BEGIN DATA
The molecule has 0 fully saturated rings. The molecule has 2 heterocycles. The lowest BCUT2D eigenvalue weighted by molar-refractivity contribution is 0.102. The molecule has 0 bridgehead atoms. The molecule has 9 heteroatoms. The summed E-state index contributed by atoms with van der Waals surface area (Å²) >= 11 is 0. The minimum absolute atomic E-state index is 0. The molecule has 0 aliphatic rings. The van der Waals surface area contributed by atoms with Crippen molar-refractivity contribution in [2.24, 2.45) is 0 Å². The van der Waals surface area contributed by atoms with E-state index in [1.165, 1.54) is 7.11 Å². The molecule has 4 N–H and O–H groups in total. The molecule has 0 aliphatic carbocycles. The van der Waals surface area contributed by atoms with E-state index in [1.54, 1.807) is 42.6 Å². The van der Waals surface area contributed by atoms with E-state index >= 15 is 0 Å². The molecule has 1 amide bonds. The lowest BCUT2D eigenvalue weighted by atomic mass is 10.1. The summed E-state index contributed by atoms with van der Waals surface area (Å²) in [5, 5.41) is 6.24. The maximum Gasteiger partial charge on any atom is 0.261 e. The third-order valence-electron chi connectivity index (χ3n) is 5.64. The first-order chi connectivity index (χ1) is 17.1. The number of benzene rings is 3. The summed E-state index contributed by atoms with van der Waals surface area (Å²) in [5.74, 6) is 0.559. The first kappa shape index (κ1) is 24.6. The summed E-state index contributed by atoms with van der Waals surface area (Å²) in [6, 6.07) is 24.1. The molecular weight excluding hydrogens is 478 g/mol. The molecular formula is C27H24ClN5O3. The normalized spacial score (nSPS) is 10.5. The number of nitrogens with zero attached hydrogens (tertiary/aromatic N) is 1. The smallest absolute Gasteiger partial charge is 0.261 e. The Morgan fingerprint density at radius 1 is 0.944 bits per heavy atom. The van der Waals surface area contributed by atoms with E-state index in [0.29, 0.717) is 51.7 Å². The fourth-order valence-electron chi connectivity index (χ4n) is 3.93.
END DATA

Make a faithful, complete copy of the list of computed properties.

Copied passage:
The molecule has 0 fully saturated rings. The molecule has 2 heterocycles. The lowest BCUT2D eigenvalue weighted by molar-refractivity contribution is 0.102. The molecule has 0 bridgehead atoms. The molecule has 9 heteroatoms. The summed E-state index contributed by atoms with van der Waals surface area (Å²) >= 11 is 0. The minimum absolute atomic E-state index is 0. The molecule has 0 aliphatic rings. The van der Waals surface area contributed by atoms with Crippen molar-refractivity contribution in [2.24, 2.45) is 0 Å². The van der Waals surface area contributed by atoms with E-state index in [1.165, 1.54) is 7.11 Å². The molecule has 4 N–H and O–H groups in total. The molecule has 0 aliphatic carbocycles. The van der Waals surface area contributed by atoms with E-state index in [1.54, 1.807) is 42.6 Å². The van der Waals surface area contributed by atoms with E-state index >= 15 is 0 Å². The molecule has 1 amide bonds. The lowest BCUT2D eigenvalue weighted by atomic mass is 10.1. The summed E-state index contributed by atoms with van der Waals surface area (Å²) in [5, 5.41) is 6.24. The maximum Gasteiger partial charge on any atom is 0.261 e. The third-order valence-electron chi connectivity index (χ3n) is 5.64. The first-order chi connectivity index (χ1) is 17.1. The number of benzene rings is 3. The summed E-state index contributed by atoms with van der Waals surface area (Å²) in [5.74, 6) is 0.559. The first kappa shape index (κ1) is 24.6. The summed E-state index contributed by atoms with van der Waals surface area (Å²) in [6, 6.07) is 24.1. The molecular weight excluding hydrogens is 478 g/mol. The molecular formula is C27H24ClN5O3. The normalized spacial score (nSPS) is 10.5. The number of nitrogens with zero attached hydrogens (tertiary/aromatic N) is 1. The smallest absolute Gasteiger partial charge is 0.261 e. The Morgan fingerprint density at radius 1 is 0.944 bits per heavy atom. The van der Waals surface area contributed by atoms with E-state index in [0.29, 0.717) is 51.7 Å². The fourth-order valence-electron chi connectivity index (χ4n) is 3.93.